And then there’s the issue of food poisoning. I posted about food safety on my public health blog after my first bout of food poisoning when I arrived, and was doing SO SO well being more careful with my food, until this weekend. We went to Colimilla and ate seafood at a waterfront restaurant (we were taken by boat!). Silly me, thinking that since we’re right by the water, that the seafood would be nice and fresh. When we ordered oysters, not only were they at room temperature, but they tasted fishy… I tried to convince myself it was because they were taken straight from salty seawater, but I think my gut instinct was correct. I suffered my second bout of food poisoning this week and was out of commission for two days and literally felt like the bacteria/viruses were having a party in my stomach. Note to self: don’t eat room-temp oysters –> when in doubt, throw it out 😡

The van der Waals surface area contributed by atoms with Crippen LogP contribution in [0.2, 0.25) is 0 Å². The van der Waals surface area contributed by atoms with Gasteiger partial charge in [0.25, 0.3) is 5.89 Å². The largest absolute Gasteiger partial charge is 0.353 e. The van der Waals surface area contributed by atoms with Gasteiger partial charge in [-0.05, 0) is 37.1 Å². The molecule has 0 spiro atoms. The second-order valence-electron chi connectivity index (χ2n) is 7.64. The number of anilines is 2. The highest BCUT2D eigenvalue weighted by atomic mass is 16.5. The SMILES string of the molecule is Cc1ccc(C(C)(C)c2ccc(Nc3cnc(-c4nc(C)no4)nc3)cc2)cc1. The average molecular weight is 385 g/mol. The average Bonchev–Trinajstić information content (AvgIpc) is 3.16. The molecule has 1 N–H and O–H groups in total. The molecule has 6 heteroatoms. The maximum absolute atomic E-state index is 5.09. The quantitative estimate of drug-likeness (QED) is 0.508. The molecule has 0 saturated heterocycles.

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We took a boat to go to the seafood restaurant in Colimilla

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I think these were what caused my food poisoning 😥

And to put the cherry on top, I am very very averse to bugs and all things creepy and crawly, and I’ve had to endure lots of them while living here. Mosquitoes seem to seek me out wherever I am in the world… BUT, there’s one thing worse than a mosquito when it comes to staying safe: scorpions. I discovered my first one in my room, so now I’m pretty paranoid about shaking out my sheets and my clothes before I wear them ><

If you want a real experience living like a local, this is it. Find a home stay with a host family, and not a luxurious hotel, so that you can experience all the ups and downs of living in a foreign land! Moral of the story: expect plans to fall through and set low expectations, try to avoid talking about religion as much as possible, don’t eat suspicious foods, be careful of bugs 😐

Health Education in Agua Caliente Nueva